A national Childhood Cancer Survivor Study led by St. Jude Children's Research Hospital investigators identifies potential new strategies for helping adults who survived childhood cancer improve memory, attention and related skills.
Fatigue and sleep problems dramatically reduce the thinking and reasoning abilities of adults who survived childhood cancer, according to new research from the Childhood Cancer Survivor Study. Researchers hope the findings will lead to new strategies for improved neurocognitive functioning in this growing population. The work was led by St. Jude Children’s Research Hospital investigators.
This is the first study to show that childhood cancer survivors are particularly vulnerable to impaired memory, emotional control, organization and related neurocognitive skills due to fatigue and sleep problems. The link was independent of the survivor’s age, sex or cancer treatment.
“While no one functions quite as well when sleep deprived or fatigued, most adults get by. But that is not always the case for survivors, who might already be at greater risk for neurocognitive problems as a result of their cancer treatment,” said Kevin Krull, Ph.D., the study’s corresponding author and an associate member of the St. Jude Department of Epidemiology and Cancer Control. St. Jude investigators led the study, results of which appear in the April 11 online edition of the journal Cancer.
The impact of sleep difficulties and fatigue on neurocognitive functioning, including the ability to think quickly, was comparable to side effects associated with high-dose cranial irradiation therapy, Krull said.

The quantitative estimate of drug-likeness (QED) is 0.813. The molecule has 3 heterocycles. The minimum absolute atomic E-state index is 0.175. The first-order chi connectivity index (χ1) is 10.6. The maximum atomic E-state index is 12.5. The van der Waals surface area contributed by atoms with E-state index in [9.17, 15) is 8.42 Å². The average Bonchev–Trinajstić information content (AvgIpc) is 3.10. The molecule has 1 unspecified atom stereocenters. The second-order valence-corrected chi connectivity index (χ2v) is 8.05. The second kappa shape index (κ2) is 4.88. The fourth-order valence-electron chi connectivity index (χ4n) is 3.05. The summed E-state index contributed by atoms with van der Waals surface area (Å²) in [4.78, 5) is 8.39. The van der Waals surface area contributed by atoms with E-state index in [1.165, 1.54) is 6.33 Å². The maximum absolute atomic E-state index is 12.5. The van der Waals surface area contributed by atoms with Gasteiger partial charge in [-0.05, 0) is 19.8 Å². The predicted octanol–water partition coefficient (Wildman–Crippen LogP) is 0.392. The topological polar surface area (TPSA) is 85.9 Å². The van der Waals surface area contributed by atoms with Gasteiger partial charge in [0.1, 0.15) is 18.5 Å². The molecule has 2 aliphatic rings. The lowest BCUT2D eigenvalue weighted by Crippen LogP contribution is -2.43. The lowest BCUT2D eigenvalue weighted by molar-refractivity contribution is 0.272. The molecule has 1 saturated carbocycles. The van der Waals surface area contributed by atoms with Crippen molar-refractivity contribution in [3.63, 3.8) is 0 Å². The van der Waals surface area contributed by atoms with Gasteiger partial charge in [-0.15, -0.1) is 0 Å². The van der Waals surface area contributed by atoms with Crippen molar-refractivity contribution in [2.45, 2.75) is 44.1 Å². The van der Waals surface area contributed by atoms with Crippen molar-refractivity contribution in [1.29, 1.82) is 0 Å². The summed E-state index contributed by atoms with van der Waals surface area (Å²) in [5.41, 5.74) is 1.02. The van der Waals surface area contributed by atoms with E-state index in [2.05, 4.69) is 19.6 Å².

“Rates of sleep disturbance were not substantially higher among cancer survivors, but cancer survivors who are already at risk for cognitive problems have a three- to four-fold increase of those problems when they are sleep deprived or fatigued,” Krull said. This study compared cancer survivors to healthy siblings. Impaired cognitive functioning was defined as scoring in the bottom 10 percent on validated tests that measure thinking and reasoning abilities.
“These problems can profoundly impact a survivor’s life,” said Krull. Cognitive problems make it less likely survivors will hold a job, live independently, marry or form other social connections. Despite years of work to overcome such treatment side effects, therapies are few and improvements modest. “The results from this study give us two more avenues to pursue and perhaps enhance the benefits of current therapies, including memory training,” he said. At St. Jude, work has already begun.
Krull said the findings suggest survivors might benefit from periodic screenings for fatigue and sleep disturbances. The results might be useful for helping adult cancer survivors, who also battle fatigue, sleep difficulties and neurocognitive problems.
The work involved 1,426 survivors and 384 healthy siblings enrolled in the CCSS. The patients were found to have brain and central nervous system tumors, leukemia and lymphoma between 1970 and 1986 when they were age 20 or younger. Participants in this study completed several tests proven to reliably measure memory, organization, task efficiency and emotional regulation. All are indicators of neurocognitive functioning. The participants also completed questionnaires to measure fatigue, sleep quality, daytime sleepiness and vitality.